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the 3d printing revolution: architects promise anything from a new floor to an entire skyscraper

by:QUESTT     2020-07-15
They have been able to produce everything from food to guns and artwork, but can 3D printers eventually contribute a skyscraper to the skyline of British cities?
Yes, according to the architects of one of the country\'s most famous companies.
Michele Pasca di Magliano, partner at Zaha Hadid Architects, told The Independent to build a small 3D-
The printed building is the \"next step\" for the company, which currently uses its five machines a month to produce models of about 40 sizes.
When asked if it was possible to eventually print skyscrapers, he said: \"Yes-you can of course print most of them.
Think about it, concrete is a form of 3D printing.
If you look at how the machine works, it is purely pouring powder on the bed . . . . . . Concrete is not so different.
This is similar to what already exists in the construction industry.
\"But while the technology is viable, Mr. pasca di Magliano said there are clear legal obstacles so far that have prevented large 3D printed buildings from becoming viable-so, the first Zaha Hadid created directly from the printer instead of something competing with the Shard.
\"We have used it in the product design of jewelry and shoes, but for the building, durability, liability and insurance are the whole problem-it\'s obviously the cost.
So there are a lot of issues that haven\'t really allowed 3D printing into the construction market yet, \"he said.
Mr. Pasca di Magliano spoke before a speech organized by Archiboo, which was designed to help architects be more creative.
Jay Short, business development manager at 3D printing expert Hobs Studio, said the problem is that the technology is growing faster than the insurance industry.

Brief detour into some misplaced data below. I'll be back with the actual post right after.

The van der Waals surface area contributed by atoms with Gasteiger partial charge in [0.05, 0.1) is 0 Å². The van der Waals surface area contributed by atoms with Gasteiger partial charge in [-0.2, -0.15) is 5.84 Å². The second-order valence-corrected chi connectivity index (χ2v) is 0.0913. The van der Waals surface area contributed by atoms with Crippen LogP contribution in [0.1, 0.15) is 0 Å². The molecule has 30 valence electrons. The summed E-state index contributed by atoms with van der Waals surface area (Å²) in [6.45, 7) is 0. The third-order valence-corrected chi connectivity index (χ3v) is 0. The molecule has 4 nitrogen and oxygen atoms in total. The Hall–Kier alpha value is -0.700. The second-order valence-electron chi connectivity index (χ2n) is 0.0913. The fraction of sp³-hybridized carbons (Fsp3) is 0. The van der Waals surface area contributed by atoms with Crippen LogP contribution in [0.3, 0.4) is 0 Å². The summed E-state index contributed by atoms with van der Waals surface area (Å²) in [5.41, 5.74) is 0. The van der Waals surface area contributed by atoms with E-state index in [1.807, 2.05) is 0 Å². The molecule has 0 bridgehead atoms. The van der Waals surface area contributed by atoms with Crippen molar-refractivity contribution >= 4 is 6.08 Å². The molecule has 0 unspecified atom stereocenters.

\"Construction companies want to create not only spectacular buildings, but also buildings that are considered safe.
If there is a risk, the cost will increase significantly due to the increase in insurance premiums.
But in other parts of the world, 3D printing buildings have begun to take shape. At a canal-
On the third construction site in Amsterdam, a Dutch architects firm claimed to be the world\'s first 3D-printed house. The 13-
The guest room building is modeled on the traditional Dutch gable Canal House and is expected to take three years to complete.
China Yingchuang New materials company claimed in April that it had successfully printed 10 basic houses in 3D within 24 hours using a mixture of cement and construction waste. The Shanghai-
The president of the company, based in the Mahe River, said that the price of each house is less than 3,000, and he hopes that the recycled building materials will eventually be used for high-rise buildings printed in 3D. rises.
In the UK, 3D printed houses may also increase the possibility of endless housesby-
Mr. Pasca di Magliano said that the house was customized, the homeowner built the first floor and then seamlessly slotted the second floor on it when there was enough money.
\"In theory, if you print them one by one, you don\'t talk about components anymore, you\'re actually building every component from scratch.
So exciting. [It]
Will change our suburbs, and now it\'s just a repeat of the prefabricated housing blocks.
The number of rooms, the number of windows, the exposure of specific trees that you would like to see through the windows . . . . . . These are all possible.
Zaha Hadid\'s company is not the only big name in the 3D printing game.
The second is a foster partner.
The technology is second only to Nike\'s largest user in the world, and is equally noteworthy in terms of future prospects.
Last year, it announced a partnership with the European Space Agency to explore the possibility of using soil found on the moon to build a lunar base with robots
3D printer.
Ji Kestelier United
Expert modeling team leader at Foster Partners, the project is far from
Sounds far-fetched.
\"We don\'t actually think it\'s a future thing,\" he said . \".
\"You don\'t need to ship your material-1 kg of the cost of the material is about £ 200,000.
So 3D printing a protective case with lunar dust makes absolutely sense in that place.
Despite the obvious competition between large construction companies, both agreed that the technology should be used to create a beautiful ground
Instead of trying to re-invent the wheel, break the impossible building in other ways.
\"I don\'t think that\'s the question of who got there first.
Who can demonstrate that this is a viable and realistic approach that creates benefits for the wider community, and it actually makes absolutely sense to do so, Mr. pasca di Magliano said.
\"What\'s the point if you 3D print a traditional building?
You can also do it with bricks.
You have to make sure that something valuable is printed out in 3D.
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